The dark secret of sustainable energy investing: big tech, tax avoidance, and Wall Street frenzy
In 2017, the former CEO of Amazon Jeff Bezos inaugurated the “Amazon Wind Farm Texas”, located in Snyder. Pictured above, Bezos proudly raised and smashed a bottle of champagne to mark the company’s first investment in green energy. A video of the inauguration was even broadcasted live on Twitter in order to signal the beginning of a new era for Amazon to its consumers, and in particular to its younger and more environment-focused ones.
Since then, Amazon has become the largest corporate buyer of green energy, not only in the US but globally. Followed by some of the biggest names in the tech industry, the GAFAs (Google, Apple, Facebook, Amazon) dominate this sector. Combined, their power usage surpasses 45 terawatt-hours a year, approximately equivalent to New Zealand’s. Moreover, this demand is not set to slow down. In addition to the required cooling of tech firms’ numerous servers, the growing development and use of machine learning and artificial intelligence will only further their demand for computing power.
Investments in clean energy create an incentive for rival companies to follow the trend in order to retain a good “image” to both their consumers and investors. When asked about this topic, Microsoft’s president Brad Smith answered with a chuckle “I think of all the competitive dynamics in the tech sector, this is probably the best”. For example, Amazon was at first slower than its rivals in participating in renewable energy projects, which prompted its employees to strike. If Amazon’s competitors had not led clean energy investments, it is unsure whether Amazon would have done the same.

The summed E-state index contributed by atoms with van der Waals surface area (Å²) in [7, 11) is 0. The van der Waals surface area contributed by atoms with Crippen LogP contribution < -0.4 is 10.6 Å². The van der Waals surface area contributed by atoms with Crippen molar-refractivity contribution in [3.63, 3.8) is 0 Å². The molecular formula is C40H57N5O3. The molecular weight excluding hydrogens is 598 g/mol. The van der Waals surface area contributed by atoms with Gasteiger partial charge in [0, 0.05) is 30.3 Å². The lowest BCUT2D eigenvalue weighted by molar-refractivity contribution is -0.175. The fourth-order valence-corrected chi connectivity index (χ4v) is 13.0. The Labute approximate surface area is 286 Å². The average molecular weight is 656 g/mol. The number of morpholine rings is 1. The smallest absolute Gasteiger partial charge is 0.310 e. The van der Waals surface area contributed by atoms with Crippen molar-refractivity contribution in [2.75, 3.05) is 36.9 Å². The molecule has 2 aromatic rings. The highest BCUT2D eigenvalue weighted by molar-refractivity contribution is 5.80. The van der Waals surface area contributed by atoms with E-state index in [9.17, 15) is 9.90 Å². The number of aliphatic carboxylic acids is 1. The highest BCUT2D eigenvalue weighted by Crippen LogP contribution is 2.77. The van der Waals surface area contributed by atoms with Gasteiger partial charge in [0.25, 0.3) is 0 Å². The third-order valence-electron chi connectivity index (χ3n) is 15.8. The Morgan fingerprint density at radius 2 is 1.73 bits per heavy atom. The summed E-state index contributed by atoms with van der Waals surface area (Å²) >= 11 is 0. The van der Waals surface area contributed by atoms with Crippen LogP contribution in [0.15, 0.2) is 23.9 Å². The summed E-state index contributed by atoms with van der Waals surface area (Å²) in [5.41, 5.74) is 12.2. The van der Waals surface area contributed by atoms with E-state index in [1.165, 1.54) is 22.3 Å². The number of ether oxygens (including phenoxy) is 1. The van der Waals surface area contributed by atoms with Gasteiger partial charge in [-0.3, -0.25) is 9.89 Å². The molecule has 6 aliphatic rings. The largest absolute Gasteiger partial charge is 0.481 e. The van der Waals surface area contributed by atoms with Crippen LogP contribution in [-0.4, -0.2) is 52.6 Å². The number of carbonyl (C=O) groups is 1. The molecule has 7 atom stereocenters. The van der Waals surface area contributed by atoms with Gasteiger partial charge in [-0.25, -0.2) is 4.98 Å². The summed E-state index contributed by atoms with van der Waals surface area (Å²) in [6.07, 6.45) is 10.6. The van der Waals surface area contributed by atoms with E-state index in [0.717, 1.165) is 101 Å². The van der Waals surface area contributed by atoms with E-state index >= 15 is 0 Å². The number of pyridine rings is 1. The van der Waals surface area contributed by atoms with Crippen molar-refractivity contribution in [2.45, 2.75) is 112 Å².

Regardless of the companies’ motives, a shift to green energy investments must be a great initiative, right? Unfortunately, the answer is not as simple, but looking at self-proclaimed ESG companies’ tax accounts might shed a light on this (ESG stands for Environmental Social and Governance, which refers to the three pillars used to measure sustainability). For example, if you look at the US-listed Russell 1,000 companies with the best triple-A ESG rating from MSCI — Morgan Stanley’s investment research division — you will notice that these firms paid on average 18.4% in taxes last year, compared to 27.5% for triple-C-rated companies. In fact, the relationship between effective tax rate paid and ESG rating seems almost perfectly inverse. The main issue is that these differences are not that much driven by government tax subsidies favoring firms with ESG goals but by sectoral effects. Indeed, tech companies tend to be those that are ESG focused. However, as most of their assets are intangible, these are the same companies which are capable of consistently taking advantage of different tax regimes between countries. For instance, Microsoft, a leader in ESG investing and a massive player in the tech industry, pays 17% in taxes per year compared to most companies paying an average of 45%. Therefore, an obvious question that can be raised is: would taxing Microsoft more and using the money for the state to fund clean energy be more beneficial than letting the firm take on glossy ESG projects for the sake of their corporate sustainability reports?